Decide what first camera is best for you with our simple, clear guide on all the options available
If you’re just getting started on your photography journey, then no doubt at some point, you'll have consider purchasing your first camera.
Whether you're looking to capture landscapes, document street scenes, or unleash your creative flair in different ways, choosing that first camera is a significant step towards achieving your photographic aspirations. And it will play a crucial part in developing your overall skills behind the lens over time, too.
There’s a massive amount of different camera types and models on the market today, so it's essential to make an informed decision to get the most out of your investment.
In this guide, we'll explore the different types of cameras available and what beginners should consider when choosing one.
So, let’s dive in…
Types of cameras
First of all, it's super helpful to understand the different types of cameras available. Each camera type serves different purposes and offers unique features for various photography styles and preferences.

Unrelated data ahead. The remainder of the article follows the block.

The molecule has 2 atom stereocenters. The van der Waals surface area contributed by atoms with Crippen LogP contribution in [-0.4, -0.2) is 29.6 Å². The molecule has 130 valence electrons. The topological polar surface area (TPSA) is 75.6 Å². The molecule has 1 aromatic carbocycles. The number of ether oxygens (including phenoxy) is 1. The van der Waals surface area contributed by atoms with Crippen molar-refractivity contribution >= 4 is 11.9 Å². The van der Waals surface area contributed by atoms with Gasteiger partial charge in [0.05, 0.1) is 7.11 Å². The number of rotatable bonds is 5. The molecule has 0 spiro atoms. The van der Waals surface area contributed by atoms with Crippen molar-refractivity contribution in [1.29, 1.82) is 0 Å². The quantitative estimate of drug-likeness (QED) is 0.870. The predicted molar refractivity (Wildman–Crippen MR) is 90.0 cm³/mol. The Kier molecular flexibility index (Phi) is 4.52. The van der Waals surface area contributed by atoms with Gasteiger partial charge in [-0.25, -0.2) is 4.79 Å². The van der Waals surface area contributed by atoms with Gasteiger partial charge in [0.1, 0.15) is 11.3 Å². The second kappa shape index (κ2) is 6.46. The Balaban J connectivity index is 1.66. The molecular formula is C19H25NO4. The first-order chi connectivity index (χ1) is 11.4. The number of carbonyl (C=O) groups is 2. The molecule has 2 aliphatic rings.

Below are the primary different types of cameras you’ll encounter on the marketplace; all of which have many camera models that cater to beginner photographers, and are represented by the most popular and reputable camera manufacturers, such as Canon, Nikon, Sony and Fuji.
1 DSLR (Digital Single-Lens Reflex) Cameras
DSLRs are known for their versatility and excellent image quality. They use a mirror system to direct light to the optical viewfinder, giving you a real-time view of your subject, and until mirrorless came to the market (see below), they were the most popular type of camera for photographers of all levels, and still remain a great choice of camera.
Key features of DSLRs include interchangeable lenses, manual controls, and the ability to capture high-quality images in a range of situations. They are equally suitable for beginners and enthusiasts who want to learn and grow their photography skills–you'll find many "entry level" DSLRs perfectly suited to those just getting started.